If you have a big speech coming up, it’s incumbent on you to rehearse and rehearse well.
Whether it’s a keynote at a major conference, a critical presentation to your board of directors, or a major speech to the public, the stakes are high and you need to get it right.
These are five best practices that I’ve used and that I’ve seen work for my clients and students.
1. Get a Coach
Get support from a coach or trainer. Ideally someone who has worked with others in similar high-stakes situations many times.
Your coach could be a professional coach who specializes in communication and public speaking coaching.
But he or she could also be someone in your organization who is experienced and offers great insight.
Susan Cain, who gave one of the most popular TED talks of all time, did multiple sessions with an acting coach.
Above all you have to know that your coach or advisor will give you honest and unvarnished feedback.
This is important because if you underperform, the audience will not let you know. The host or organizer of the event will not tell you. (Unless you totally bomb it and make it an utter catastrophe, which rarely happens.)
People will almost never give you negative feedback. They are uncomfortable doing so, they don’t want to offend, and frankly they just don’t care about your personal and professional growth.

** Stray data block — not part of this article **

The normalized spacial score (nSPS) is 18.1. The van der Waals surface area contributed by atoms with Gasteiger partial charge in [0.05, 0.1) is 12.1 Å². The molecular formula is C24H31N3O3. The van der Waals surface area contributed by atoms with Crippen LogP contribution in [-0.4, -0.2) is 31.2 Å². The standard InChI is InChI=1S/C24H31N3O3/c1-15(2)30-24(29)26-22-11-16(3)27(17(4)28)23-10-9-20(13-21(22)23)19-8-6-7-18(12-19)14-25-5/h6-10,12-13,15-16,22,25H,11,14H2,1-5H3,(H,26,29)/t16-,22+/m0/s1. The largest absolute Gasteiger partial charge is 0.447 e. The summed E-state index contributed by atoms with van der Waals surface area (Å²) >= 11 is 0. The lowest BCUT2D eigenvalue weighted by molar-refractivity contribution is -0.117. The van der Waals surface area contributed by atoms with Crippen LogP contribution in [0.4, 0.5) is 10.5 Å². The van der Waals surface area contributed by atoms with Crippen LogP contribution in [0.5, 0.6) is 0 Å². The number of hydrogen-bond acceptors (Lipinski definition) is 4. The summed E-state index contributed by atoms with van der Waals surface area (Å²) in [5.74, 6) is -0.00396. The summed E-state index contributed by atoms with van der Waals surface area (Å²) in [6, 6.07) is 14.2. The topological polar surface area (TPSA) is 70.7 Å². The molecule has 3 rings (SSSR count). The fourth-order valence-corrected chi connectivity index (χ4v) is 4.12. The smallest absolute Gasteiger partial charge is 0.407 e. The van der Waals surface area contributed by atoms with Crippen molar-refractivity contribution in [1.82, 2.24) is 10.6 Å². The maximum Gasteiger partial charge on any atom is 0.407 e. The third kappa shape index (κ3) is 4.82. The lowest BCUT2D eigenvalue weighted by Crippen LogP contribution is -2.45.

But they will fail to be moved by your speech nonetheless.
If you have bosses that are invested in your professional growth and performance, then great.
But for the most part, if you are not utterly bombing, then people will say “you’re fine/ good enough” and will not push you to excel.
And if you are not pushing to be your absolute best, then you will not make the full impact you are capable of.
That’s why a coach, or someone who is really invested in your success, can be so crucial.
2. Rehearse the Speech in Front of Different Groups of People
Two things are critical here: (1) getting practice in front of real, live audiences of flesh-and-blood human beings, and (2) getting feedback from a variety of voices.
The rule of thumb with rehearsal is: make your rehearsal as close as possible to your ultimate speech in every way possible.
That means, as you rehearse, try to approximate everything you will actually encounter at your major speech, including:
- The type of clothes you will wear: casual, formal, or semi-formal?
- The format: panel discussion vs slide presentation vs short-form monologue vs long-form monologue, etc
- The size of the venue: will it be a conference room with 20 seats or an auditorium with 300?
- The audience demographics: will they be mostly men or women? mostly 20-somethings or 50+? race and ethnic background? native citizens or foreign-born?
- The professional background of the audience: from your industry or from a variety of different fields?
In surveys, pollsters constantly seek to get a “representative sample” of their target population.
The same thing should apply to your rehearsals.